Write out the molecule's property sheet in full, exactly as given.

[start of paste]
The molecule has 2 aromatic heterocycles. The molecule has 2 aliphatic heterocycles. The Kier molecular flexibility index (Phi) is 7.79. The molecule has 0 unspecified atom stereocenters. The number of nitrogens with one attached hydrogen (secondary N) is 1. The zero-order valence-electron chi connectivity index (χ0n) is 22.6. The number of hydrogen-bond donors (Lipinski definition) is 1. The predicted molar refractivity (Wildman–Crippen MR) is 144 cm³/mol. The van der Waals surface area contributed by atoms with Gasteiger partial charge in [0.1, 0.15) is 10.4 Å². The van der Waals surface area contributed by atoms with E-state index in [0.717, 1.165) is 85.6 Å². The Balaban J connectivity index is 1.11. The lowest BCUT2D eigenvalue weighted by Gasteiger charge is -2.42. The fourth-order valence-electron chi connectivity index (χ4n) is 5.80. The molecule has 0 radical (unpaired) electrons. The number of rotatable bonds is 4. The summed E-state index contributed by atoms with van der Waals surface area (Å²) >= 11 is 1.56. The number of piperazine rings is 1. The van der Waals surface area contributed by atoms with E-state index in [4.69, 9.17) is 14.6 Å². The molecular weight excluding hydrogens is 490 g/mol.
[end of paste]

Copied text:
The molecule has 2 aromatic heterocycles. The molecule has 2 aliphatic heterocycles. The Kier molecular flexibility index (Phi) is 7.79. The molecule has 0 unspecified atom stereocenters. The number of nitrogens with one attached hydrogen (secondary N) is 1. The zero-order valence-electron chi connectivity index (χ0n) is 22.6. The number of hydrogen-bond donors (Lipinski definition) is 1. The predicted molar refractivity (Wildman–Crippen MR) is 144 cm³/mol. The van der Waals surface area contributed by atoms with Gasteiger partial charge in [0.1, 0.15) is 10.4 Å². The van der Waals surface area contributed by atoms with E-state index in [0.717, 1.165) is 85.6 Å². The Balaban J connectivity index is 1.11. The lowest BCUT2D eigenvalue weighted by Gasteiger charge is -2.42. The fourth-order valence-electron chi connectivity index (χ4n) is 5.80. The molecule has 0 radical (unpaired) electrons. The number of rotatable bonds is 4. The summed E-state index contributed by atoms with van der Waals surface area (Å²) >= 11 is 1.56. The number of piperazine rings is 1. The van der Waals surface area contributed by atoms with E-state index in [4.69, 9.17) is 14.6 Å². The molecular weight excluding hydrogens is 490 g/mol.